The Solace of Blank
Florence, Italy, taken in February 1987
Written in response to Sunday Scribblings prompt #121, "Solace."
Once in a great while I enter a state of mind where everything about me drops away. My goals, my identity, my name.
No pressure. No frustration. No worries.
The feeling doesn't last long.
It took me by surprise the first time. I sat stunned, stripped of all masks. I just was.
One might call it a state of psychological and spiritual free-fall. Or, in a way, a state of grace....(continued)
It wasn't frightening or uncomfortable. The first time it happened it was confusing, and then it was fascinating. It was like taking a mini-vacation from myself. After a moment or two, I was back to being "me."
I've always liked this photo of myself, taken back in August 1992 using my camera's auto-release feature. I was hiking alone in the Tongass National Forest in Juneau, Alaska. The Tongass is the largest national forest in the U.S. (almost 17 million acres). It is a temperate rainforest, with leaves the size of dinner plates.
I was in a meditative, serene state of mind when that shot was taken.
Some time afterwards I dreamt that I was looking at that photo and I had no idea who the woman in the picture was. She seemed nice enough. The dream wasn't troubling at all, but it left me with a curious sensation upon awakening.
Other instances in which I am stripped away occur when I am awake, and then only briefly. I can count those moments on the fingers of one hand.
Galapagos Islands, taken from the summit of Bartolome, July 1984.
I've heard that some people have had trouble when visiting the Galapagos Islands, suffering from a sense of alienation, at least when I was there almost 25 years ago (one of 12 people living on a 40-foot fishing boat for a week. It was heaven). Back then there was a single human settlement, Pto. Ayora on the island of Santa Cruz. The rest of the archipelago belonged to the wildlife.
I didn't have that difficulty. Quite the opposite. In such places I am, for a time, not overly conscious of being human. My sense of self diffuses: I am mammal, animal, carbon-based life form, whatever. I am not separated or alienated from my surroundings but communing with them. Barriers drop away.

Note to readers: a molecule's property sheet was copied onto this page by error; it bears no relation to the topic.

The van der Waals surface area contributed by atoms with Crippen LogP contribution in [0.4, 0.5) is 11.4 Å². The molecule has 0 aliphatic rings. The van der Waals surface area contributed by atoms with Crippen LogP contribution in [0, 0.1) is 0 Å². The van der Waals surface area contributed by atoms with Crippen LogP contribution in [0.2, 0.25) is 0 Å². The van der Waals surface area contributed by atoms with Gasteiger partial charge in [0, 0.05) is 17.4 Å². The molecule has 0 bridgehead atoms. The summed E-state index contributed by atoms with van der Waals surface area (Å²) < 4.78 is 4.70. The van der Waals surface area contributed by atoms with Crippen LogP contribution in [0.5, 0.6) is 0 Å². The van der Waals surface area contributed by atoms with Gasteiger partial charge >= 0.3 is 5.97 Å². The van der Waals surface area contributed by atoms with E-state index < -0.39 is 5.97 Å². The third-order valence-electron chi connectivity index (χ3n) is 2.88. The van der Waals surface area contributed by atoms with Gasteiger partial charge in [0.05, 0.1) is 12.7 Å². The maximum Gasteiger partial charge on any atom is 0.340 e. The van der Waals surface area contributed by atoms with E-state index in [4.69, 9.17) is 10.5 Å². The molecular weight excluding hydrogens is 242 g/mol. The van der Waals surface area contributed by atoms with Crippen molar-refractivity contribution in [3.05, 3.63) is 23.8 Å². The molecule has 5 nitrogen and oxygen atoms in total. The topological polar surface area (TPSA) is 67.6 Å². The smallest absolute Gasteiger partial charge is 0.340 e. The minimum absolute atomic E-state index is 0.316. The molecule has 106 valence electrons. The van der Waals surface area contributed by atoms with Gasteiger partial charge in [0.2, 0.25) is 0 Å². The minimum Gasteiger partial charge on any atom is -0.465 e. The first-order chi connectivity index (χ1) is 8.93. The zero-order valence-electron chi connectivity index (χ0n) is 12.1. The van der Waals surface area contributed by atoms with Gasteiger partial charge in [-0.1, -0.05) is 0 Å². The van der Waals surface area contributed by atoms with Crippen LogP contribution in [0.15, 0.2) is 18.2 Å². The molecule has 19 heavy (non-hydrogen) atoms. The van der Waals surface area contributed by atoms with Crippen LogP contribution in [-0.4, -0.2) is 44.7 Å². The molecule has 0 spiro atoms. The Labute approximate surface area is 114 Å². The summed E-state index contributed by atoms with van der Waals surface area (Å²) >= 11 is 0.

Climbing the Darwin Steps
(Bartolome, Galapagos Islands, July 1984)
As though we were
creatures submerged, who needed to get out
some way out of some fathomless
ocean, this is what it is like,
we knew, to evolve.
To pass some barrier to change
It is natural,
that we should have had to climb
as Darwin climbed.
To lift cameras and backpacks,
notebooks and vestigial preconceptions
up those torturous logs anchored by posts,
sunworn-white and designed for the footsteps
what from a distance
looked like the bleached bones
of a snake's spine
coiling to the top of a volcanic cone.
So that once we reached the summit
we were, indeed, chemically altered,
unable to explain ourselves
as we gazed back through layers of time
under a sere, equatorial sun.
Published in Anthology Twenty-One, Florida State Poets Association, 2003.
A starry night will do the same thing. Sure, the heavens make me feel small, but in a comforting way. I greet constellations and planets the way I do old friends.
White Rock Overlook in New Mexico, August 1990
I sat and meditated at this spot for a long time. Behind me lay a playing field and a subdivision of houses that looked transplanted straight out of the Northeast. White Rock is a suburb of Los Alamos, where in the Bradbury Museum I saw (but did not photograph) a little girl fast asleep on a bench in front of a wall-sized mural showing a crater blasted away by a nuclear bomb test.
Being nothing -- not in a derogatory way but in a transcendant one -- has its advantages.